The transcription factor MAZR preferentially acts as a transcriptional repressor in mast cells and plays a minor role in the regulation of effector functions in response to FceRI stimulation. (Abramova et al., 2013, PLoS One. 8(10):e77677. doi: 10.1371, PubMed link)

The zinc-finger protein MAZR is part of the transcription factor network that controls the CD4 versus CD8 lineage fate of double-positive thymocytes. (Sakaguchi et al., 2010, Nat Immunol. 11(5):442-8, PubMed link)



The role of NCOR1 in T cells

Nuclear receptor corepressor 1 (NCOR1) is a transcriptional regulator bridging repressive chromatin modifying enzymes with transcription factors. NCOR1 regulates many biological processes, however its role in T cells is only poorly understood. In collaboration with Johan Auwerx (University of Lausanne) we are investigating NCOR1 function in T cells.

Recent results:

The corepressor NCOR1 regulates the survival of single-positive thymocytes. (Müller et al, 2017, Scientific Reports 7, Article number 15928, doi:10.1038/s41598-017-15918-0, PubMed link)



Regulation of Cd8 gene expression

Our laboratory is studying the regulation of CD8 coreceptor expression, a key molecule in the immune system for the development of the cytotoxic T cell lineage. CD8 coreceptor expression is tightly regulated during thymocyte development by the activity of at least five different cis -regulatory elements. Despite the detailed characterization of the Cd8 loci, the regulation of the complex expression pattern of CD8 cannot be fully explained by the activity of the known Cd8 enhancers. We revisited the Cd8ab gene complex with bioinformatics and transgenic reporter gene expression approaches to search for additional Cd8 cis-regulatory elements. This led to the identification of an evolutionary conserved region (ECR-4) that, in transgenic reporter gene expression assays, directed expression preferentially in CD44hiCD62L+ CD8+ T cells including innate-like CD8+ T cells. ECR-4, designated as Cd8 enhancer E8VI, was bound by Runx/CBFβ complexes and Bcl11b, indicating that E8VI is part of the cis-regulatory network that recruits transcription factors to the Cd8ab gene complex in CD8+ T cells. Transgenic reporter expression ceased upon activation, indicating that E8VI is not sufficient to maintain expression in activated CD8+ T cells. Finally, E8VI directed transgene expression also in CD8αα+ dendritic cells but not in CD8αα-expressing IELs. Taken together, we have identified a novel Cd8 enhancer that directs expression in CD44hiCD62L+ CD8+ T cells including innate-like CD8+ T cells and in CD8αα+ DCs and thus our data provide further insight into the cis-regulatory networks that control CD8 expression.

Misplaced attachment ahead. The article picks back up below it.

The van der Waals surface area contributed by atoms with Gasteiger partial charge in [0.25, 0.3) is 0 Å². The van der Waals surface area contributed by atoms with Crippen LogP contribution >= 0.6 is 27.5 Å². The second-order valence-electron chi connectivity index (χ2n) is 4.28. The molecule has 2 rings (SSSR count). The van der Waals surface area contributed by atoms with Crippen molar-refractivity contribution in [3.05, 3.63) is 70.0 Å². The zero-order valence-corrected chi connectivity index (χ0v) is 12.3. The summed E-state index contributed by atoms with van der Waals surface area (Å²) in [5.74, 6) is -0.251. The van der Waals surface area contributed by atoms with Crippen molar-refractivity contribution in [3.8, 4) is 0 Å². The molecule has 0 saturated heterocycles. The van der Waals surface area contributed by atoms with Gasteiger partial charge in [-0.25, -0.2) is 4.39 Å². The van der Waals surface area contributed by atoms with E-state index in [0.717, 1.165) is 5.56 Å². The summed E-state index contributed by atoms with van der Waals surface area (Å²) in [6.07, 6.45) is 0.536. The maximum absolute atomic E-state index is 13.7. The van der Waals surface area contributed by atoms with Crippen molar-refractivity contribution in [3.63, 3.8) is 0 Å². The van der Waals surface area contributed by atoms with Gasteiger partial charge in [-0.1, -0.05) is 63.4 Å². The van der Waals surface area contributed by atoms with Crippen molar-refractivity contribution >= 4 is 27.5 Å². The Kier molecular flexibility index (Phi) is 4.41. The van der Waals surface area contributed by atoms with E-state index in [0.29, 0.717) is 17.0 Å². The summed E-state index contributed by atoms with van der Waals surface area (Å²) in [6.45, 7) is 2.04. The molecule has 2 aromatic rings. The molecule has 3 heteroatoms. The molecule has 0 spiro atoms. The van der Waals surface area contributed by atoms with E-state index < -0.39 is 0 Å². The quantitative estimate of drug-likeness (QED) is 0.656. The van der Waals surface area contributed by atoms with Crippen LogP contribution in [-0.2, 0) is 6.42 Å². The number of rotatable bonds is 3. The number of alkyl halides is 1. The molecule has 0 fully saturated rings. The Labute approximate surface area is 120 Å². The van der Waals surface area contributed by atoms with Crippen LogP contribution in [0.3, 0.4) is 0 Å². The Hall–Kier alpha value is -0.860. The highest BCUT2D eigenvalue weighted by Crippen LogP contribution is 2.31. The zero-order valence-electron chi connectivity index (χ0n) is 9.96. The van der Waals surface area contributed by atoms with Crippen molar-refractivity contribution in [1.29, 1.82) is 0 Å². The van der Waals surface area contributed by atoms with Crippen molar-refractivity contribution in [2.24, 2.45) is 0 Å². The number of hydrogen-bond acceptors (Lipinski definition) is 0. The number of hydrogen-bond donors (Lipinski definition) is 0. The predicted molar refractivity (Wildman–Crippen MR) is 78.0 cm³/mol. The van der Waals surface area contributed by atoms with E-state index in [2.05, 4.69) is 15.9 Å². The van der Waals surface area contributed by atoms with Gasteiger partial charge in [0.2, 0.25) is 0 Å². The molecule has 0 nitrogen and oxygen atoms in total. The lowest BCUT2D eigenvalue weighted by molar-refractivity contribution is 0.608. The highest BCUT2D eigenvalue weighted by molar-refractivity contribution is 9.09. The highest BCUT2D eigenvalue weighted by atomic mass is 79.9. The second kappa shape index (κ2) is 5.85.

Recent results:

A novel Cd8-cis-regulatory element preferentially directs expression in CD44hiCD62L+ CD8+ T cells and in CD8αα+ dendritic cells. (Sakaguchi et al, 2015, J Leukoc Biol. 97(4):635-44, PubMed link)

Cd8 enhancer E8I and Runx factors regulate Cd8a expression in activated CD8+ T cells. (Hassan, Sakaguchi et al., 2011, PNAS. 108(45):18330-5, PubMed link)


Training and Teaching

PhD program "Immunology"

I am the program director of the N094 MedUni Wien international PhD program "Immunology". The objective of the PhD Program Immunology is to provide to students excellent training opportunities in the field of immunology. This will be achieved by offering students the opportunity to work with faculty members on cutting-edge research projects in stimulating research environments. Furthermore, students will obtain an in-depth education and training on various immunological topics to obtain a broad knowledge in the field of immunology. This should help to prepare the students for a successful scientific career within academia and/or life science industry. There are currently more than 70 PhD students enrolled in this program.

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PhD program "Inflammation & Immunity"

My laboratory is also participating in the Doctoral program ("Doktoratskolleg") "Inflammation and Immunity" (IAI), which is co-funded by the Austrian Science Fund (FWF) and the Medical University of Vienna. IAI is an international PhD and MD/PhD Program focusing on Inflammation and Immunity that integrates basic, applied and clinical sciences to provide comprehensive and cutting-edge research training.

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Lectures and Seminars

I am also teaching in the above mentioned PhD programs and are organizing/participating a variety of PhD student seminars and journal clubs.

• Journal Club "Hot topics in Immunology"
• Journal Club "Hot topics in Microbiome Research"
• SE Dissertantenseminar: Molekulare Grundlagen der Abwehrzellentwicklung und -funktion.
• Basislecture Immunology
• Journal Club and Progress Report